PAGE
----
|Table of Contents|
1. Best Alternatives to Calorie Counting: Track Your Macros
2. Know the Calories of Your Favorite Foods
3. Build Muscle
4. Plan Ahead
5. Reduce Your Sugar Intake
6. Try to Reduce Your Stress
While most people understand that the best way to lose weight is by creating a caloric deficit, it’s not always easy to count your calories. There are alternatives to calorie counting that could work better for you.
Many people who are trying to lose weight or maintain their weight rely on simply counting calories, which is actually not the best way to lose weight for everyone, and it requires a lot of measuring and calculations to count your calories effectively.
Calorie counting can potentially mislead you, because it often prompts dieters to neglect the importance of the nutrient content of their food. When people take calorie counting to the extreme, they will eat foods that are low in both calories and low in nutritional value, which can lead to a host of other health concerns such as nutrient deficiencies, loss of muscle mass, and lethargy.
Additionally, when you limit your calories too much, your metabolism can be negatively impacted. Metabolic adaptation is the process of your body acclimating to the way you feed it. We need calories for energy, and if you are constantly running so low on calories that you’re very hungry, your metabolism is going to slow down because your body wants to hang on to every single calorie it can get. Your body might think it needs to store fat, because your low daily calories are making your body think it’s starving.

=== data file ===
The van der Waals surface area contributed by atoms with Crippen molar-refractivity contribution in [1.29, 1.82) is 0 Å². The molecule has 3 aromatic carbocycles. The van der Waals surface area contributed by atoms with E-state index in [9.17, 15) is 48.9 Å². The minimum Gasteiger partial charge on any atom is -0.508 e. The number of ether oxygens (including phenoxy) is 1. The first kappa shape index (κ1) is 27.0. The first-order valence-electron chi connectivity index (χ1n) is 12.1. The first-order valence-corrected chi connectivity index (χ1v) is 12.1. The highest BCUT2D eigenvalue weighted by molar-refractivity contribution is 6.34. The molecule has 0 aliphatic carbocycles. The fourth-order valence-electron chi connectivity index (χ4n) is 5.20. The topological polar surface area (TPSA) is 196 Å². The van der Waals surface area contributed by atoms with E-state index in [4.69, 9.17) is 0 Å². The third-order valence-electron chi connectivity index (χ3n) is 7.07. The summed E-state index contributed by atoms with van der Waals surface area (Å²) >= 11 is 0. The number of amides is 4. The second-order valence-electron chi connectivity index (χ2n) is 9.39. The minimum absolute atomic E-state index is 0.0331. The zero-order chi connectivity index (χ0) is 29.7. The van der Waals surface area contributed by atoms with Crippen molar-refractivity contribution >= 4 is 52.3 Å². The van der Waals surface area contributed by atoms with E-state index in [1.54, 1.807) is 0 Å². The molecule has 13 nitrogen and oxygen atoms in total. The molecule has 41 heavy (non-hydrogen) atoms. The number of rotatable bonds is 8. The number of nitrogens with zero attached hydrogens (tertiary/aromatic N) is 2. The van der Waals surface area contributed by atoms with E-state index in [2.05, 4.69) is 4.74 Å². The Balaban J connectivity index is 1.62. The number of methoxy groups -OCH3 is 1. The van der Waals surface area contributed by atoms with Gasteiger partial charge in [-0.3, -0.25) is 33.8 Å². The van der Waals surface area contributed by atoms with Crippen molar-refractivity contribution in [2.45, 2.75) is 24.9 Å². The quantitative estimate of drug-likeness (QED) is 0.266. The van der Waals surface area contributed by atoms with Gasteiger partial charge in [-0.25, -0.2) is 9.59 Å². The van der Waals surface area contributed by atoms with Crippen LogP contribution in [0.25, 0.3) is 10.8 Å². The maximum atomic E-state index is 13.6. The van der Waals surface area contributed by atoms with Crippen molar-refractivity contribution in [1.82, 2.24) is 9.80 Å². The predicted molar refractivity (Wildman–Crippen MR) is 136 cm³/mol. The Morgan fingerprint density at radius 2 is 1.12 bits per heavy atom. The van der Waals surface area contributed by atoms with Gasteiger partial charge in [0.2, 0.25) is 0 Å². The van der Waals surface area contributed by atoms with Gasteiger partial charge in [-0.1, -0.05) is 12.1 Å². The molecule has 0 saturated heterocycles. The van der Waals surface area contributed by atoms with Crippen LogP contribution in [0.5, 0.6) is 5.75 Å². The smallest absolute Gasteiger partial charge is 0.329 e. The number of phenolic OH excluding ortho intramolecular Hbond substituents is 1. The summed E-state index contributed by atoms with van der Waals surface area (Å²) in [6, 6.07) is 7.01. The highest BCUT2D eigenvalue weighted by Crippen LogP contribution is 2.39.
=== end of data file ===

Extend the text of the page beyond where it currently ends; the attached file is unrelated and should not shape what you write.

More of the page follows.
While it’s important to be mindful of how many calories you’re eating if you’re trying to lose weight, it’s equally as important to focus on the calories that you’re burning, and to make sure that the calories you are consuming are nutrient-dense.
So if you think you’ve been counting calories long enough to no avail, read on to learn about some alternatives to calorie counting for weight loss.
Best Alternatives to Calorie Counting: Track Your Macros
Macro tracking is where knowing the nutrient content of your food comes into play. As Kim Abbage Hart, a personal trainer and fitness nutrition specialist explains, “Losing weight is simply a formula of consuming [fewer] calories (or energy) than what you expend in a day. However not all calories are created equal as some can be highly processed [and] high in saturated fats and sugar. Tracking calories only gives you a number to hit. That means that you can consume your daily total caloric intake in bread or pasta alone and technically still be within your daily intake.”